SWRS210H January   2018  – November 2020 CC1312R

PRODUCTION DATA  

  1. Features
  2. Applications
  3. Description
  4. Functional Block Diagram
  5. Revision History
  6. Device Comparison
  7. Terminal Configuration and Functions
    1. 7.1 Pin Diagram – RGZ Package (Top View)
    2. 7.2 Signal Descriptions – RGZ Package
    3. 7.3 Connections for Unused Pins and Modules
  8. Specifications
    1. 8.1  Absolute Maximum Ratings
    2. 8.2  ESD Ratings
    3. 8.3  Recommended Operating Conditions
    4. 8.4  Power Supply and Modules
    5. 8.5  Power Consumption - Power Modes
    6. 8.6  Power Consumption - Radio Modes
    7. 8.7  Nonvolatile (Flash) Memory Characteristics
    8. 8.8  Thermal Resistance Characteristics
    9. 8.9  RF Frequency Bands
    10. 8.10 861 MHz to 1054 MHz - Receive (RX)
    11. 8.11 861 MHz to 1054 MHz - Transmit (TX) 
    12. 8.12 861 MHz to 1054 MHz - PLL Phase Noise Wideband Mode
    13. 8.13 861 MHz to 1054 MHz - PLL Phase Noise Narrowband Mode
    14. 8.14 359 MHz to 527 MHz - Receive (RX)
    15. 8.15 359 MHz to 527 MHz - Transmit (TX) 
    16. 8.16 359 MHz to 527 MHz - PLL Phase Noise
    17. 8.17 143 MHz to 176 MHz - Receive (RX)
    18. 8.18 143 MHz to 176 MHz  - Transmit (TX)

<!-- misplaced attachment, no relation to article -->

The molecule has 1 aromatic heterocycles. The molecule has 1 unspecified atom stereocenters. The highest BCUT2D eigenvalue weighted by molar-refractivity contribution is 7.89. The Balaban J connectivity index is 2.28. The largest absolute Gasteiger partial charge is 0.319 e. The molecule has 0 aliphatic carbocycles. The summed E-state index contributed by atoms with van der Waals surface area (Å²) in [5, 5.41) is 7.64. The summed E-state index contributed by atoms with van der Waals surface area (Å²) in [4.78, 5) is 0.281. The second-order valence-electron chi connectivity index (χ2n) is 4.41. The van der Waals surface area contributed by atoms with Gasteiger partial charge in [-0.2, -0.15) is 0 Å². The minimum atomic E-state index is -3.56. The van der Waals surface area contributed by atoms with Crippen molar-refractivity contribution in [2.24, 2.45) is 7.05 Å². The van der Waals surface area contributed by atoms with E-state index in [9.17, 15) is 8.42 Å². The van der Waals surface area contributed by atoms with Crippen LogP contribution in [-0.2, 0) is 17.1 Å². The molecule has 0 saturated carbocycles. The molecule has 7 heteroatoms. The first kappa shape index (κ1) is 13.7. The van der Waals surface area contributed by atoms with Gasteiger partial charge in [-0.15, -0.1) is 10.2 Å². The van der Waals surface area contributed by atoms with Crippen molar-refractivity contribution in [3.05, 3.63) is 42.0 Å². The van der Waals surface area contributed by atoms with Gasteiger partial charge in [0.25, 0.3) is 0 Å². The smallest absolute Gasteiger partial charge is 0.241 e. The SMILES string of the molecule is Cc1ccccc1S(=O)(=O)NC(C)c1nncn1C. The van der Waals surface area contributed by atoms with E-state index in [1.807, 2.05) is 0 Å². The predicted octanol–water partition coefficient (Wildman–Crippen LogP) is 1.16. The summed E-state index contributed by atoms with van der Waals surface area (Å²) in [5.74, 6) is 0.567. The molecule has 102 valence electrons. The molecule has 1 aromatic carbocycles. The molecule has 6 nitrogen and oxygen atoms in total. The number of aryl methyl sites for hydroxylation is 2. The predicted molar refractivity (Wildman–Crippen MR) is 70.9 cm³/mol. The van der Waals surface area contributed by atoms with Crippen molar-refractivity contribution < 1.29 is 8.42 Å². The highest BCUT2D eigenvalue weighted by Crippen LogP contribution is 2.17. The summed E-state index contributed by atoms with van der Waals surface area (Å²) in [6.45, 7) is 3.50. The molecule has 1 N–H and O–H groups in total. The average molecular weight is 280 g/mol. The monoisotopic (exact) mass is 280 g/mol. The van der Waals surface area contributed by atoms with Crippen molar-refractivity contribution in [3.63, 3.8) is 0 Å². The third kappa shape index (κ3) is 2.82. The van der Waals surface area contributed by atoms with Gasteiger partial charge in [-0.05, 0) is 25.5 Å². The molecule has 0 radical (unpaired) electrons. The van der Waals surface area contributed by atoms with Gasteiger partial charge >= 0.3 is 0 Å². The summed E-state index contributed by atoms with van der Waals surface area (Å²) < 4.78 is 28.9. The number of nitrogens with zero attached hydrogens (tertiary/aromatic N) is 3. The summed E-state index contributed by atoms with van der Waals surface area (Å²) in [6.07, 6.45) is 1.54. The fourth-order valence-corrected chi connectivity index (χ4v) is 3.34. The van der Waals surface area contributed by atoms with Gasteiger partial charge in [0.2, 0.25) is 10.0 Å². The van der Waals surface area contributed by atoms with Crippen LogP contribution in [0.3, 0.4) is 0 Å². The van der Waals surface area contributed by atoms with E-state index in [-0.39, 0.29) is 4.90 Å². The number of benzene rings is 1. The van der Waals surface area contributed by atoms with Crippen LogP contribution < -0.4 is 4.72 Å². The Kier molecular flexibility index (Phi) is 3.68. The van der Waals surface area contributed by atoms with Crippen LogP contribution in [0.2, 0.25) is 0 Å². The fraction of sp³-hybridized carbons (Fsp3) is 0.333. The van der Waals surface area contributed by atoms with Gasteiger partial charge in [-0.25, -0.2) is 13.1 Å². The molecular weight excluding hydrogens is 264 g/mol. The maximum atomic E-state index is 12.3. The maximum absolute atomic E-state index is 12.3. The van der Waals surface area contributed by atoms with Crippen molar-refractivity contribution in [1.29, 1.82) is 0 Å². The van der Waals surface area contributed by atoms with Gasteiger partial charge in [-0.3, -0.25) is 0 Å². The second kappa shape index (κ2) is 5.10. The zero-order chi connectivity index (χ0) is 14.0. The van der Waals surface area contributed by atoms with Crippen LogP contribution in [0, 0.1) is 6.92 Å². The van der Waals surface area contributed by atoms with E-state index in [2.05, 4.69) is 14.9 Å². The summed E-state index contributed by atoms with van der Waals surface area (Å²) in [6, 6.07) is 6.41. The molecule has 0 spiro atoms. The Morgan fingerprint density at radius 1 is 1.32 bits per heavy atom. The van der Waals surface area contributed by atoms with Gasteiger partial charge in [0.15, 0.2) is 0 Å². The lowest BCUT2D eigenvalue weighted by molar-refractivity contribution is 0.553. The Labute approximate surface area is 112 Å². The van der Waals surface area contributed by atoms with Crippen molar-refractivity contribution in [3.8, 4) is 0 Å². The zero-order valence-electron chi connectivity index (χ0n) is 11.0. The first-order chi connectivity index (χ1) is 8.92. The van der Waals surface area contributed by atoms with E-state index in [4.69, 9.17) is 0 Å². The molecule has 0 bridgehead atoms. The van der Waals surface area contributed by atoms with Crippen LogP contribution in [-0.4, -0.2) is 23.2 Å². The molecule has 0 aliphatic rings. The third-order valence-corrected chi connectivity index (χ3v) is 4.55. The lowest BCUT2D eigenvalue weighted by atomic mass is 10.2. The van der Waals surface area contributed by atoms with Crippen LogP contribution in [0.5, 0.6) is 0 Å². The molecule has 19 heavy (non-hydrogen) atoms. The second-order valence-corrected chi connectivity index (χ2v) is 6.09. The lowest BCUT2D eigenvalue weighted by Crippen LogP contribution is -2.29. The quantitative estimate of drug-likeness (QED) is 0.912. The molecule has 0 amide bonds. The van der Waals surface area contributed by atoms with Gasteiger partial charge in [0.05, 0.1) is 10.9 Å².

19. 8.19 143 MHz to 176 MHz - PLL Phase Noise
    20. 8.20 Timing and Switching Characteristics
      1. 8.20.1 Reset Timing
      2. 8.20.2 Wakeup Timing
      3. 8.20.3 Clock Specifications
        1. 8.20.3.1 48 MHz Clock Input (TCXO)
        2. 8.20.3.2 48 MHz Crystal Oscillator (XOSC_HF)
        3. 8.20.3.3 48 MHz RC Oscillator (RCOSC_HF)
        4. 8.20.3.4 2 MHz RC Oscillator (RCOSC_MF)
        5. 8.20.3.5 32.768 kHz Crystal Oscillator (XOSC_LF)
        6. 8.20.3.6 32 kHz RC Oscillator (RCOSC_LF)
      4. 8.20.4 Synchronous Serial Interface (SSI) Characteristics
        1. 8.20.4.1 Synchronous Serial Interface (SSI) Characteristics
        2.      
      5. 8.20.5 UART
        1. 8.20.5.1 UART Characteristics
    21. 8.21 Peripheral Characteristics
      1. 8.21.1 ADC
        1. 8.21.1.1 Analog-to-Digital Converter (ADC) Characteristics
      2. 8.21.2 DAC
        1. 8.21.2.1 Digital-to-Analog Converter (DAC) Characteristics
      3. 8.21.3 Temperature and Battery Monitor
        1. 8.21.3.1 Temperature Sensor
        2. 8.21.3.2 Battery Monitor
      4. 8.21.4 Comparators
        1. 8.21.4.1 Low-Power Clocked Comparator
        2. 8.21.4.2 Continuous Time Comparator
      5. 8.21.5 Current Source
        1. 8.21.5.1 Programmable Current Source
      6. 8.21.6 GPIO
        1. 8.21.6.1 GPIO DC Characteristics
    22. 8.22 Typical Characteristics
      1. 8.22.1 MCU Current
      2. 8.22.2 RX Current
      3. 8.22.3 TX Current
      4. 8.22.4 RX Performance
      5. 8.22.5 TX Performance
      6. 8.22.6 ADC Performance
  9. Detailed Description
    1. 9.1  Overview
    2. 9.2  System CPU
    3. 9.3  Radio (RF Core)
      1. 9.3.1 Proprietary Radio Formats
    4. 9.4  Memory
    5. 9.5  Sensor Controller
    6. 9.6  Cryptography
    7. 9.7  Timers
    8. 9.8  Serial Peripherals and I/O
    9. 9.9  Battery and Temperature Monitor
    10. 9.10 µDMA
    11. 9.11 Debug
    12. 9.12 Power Management
    13. 9.13 Clock Systems
    14. 9.14 Network Processor
  10. 10Application, Implementation, and Layout
    1. 10.1 Reference Designs
    2. 10.2 Junction Temperature Calculation
  11. 11Device and Documentation Support